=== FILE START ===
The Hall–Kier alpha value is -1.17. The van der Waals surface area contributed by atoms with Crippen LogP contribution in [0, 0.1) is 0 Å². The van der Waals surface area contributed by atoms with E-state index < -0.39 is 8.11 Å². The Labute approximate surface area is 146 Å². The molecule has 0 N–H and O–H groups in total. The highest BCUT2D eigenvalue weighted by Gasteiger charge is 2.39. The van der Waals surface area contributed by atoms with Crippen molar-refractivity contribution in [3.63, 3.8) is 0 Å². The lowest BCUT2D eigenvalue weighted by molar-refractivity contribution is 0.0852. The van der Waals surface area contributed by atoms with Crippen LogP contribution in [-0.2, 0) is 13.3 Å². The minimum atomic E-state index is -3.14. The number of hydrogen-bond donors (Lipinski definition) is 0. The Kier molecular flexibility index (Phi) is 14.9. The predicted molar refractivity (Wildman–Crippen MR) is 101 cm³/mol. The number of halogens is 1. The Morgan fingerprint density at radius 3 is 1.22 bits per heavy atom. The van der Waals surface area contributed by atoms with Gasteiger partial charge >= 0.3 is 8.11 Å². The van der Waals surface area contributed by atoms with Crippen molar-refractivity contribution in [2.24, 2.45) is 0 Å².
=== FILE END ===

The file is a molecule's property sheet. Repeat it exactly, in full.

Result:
The Hall–Kier alpha value is -1.17. The van der Waals surface area contributed by atoms with Crippen LogP contribution in [0, 0.1) is 0 Å². The van der Waals surface area contributed by atoms with E-state index < -0.39 is 8.11 Å². The Labute approximate surface area is 146 Å². The molecule has 0 N–H and O–H groups in total. The highest BCUT2D eigenvalue weighted by Gasteiger charge is 2.39. The van der Waals surface area contributed by atoms with Crippen molar-refractivity contribution in [3.63, 3.8) is 0 Å². The lowest BCUT2D eigenvalue weighted by molar-refractivity contribution is 0.0852. The van der Waals surface area contributed by atoms with Crippen LogP contribution in [-0.2, 0) is 13.3 Å². The minimum atomic E-state index is -3.14. The number of hydrogen-bond donors (Lipinski definition) is 0. The Kier molecular flexibility index (Phi) is 14.9. The predicted molar refractivity (Wildman–Crippen MR) is 101 cm³/mol. The number of halogens is 1. The Morgan fingerprint density at radius 3 is 1.22 bits per heavy atom. The van der Waals surface area contributed by atoms with Gasteiger partial charge >= 0.3 is 8.11 Å². The van der Waals surface area contributed by atoms with Crippen molar-refractivity contribution in [2.24, 2.45) is 0 Å².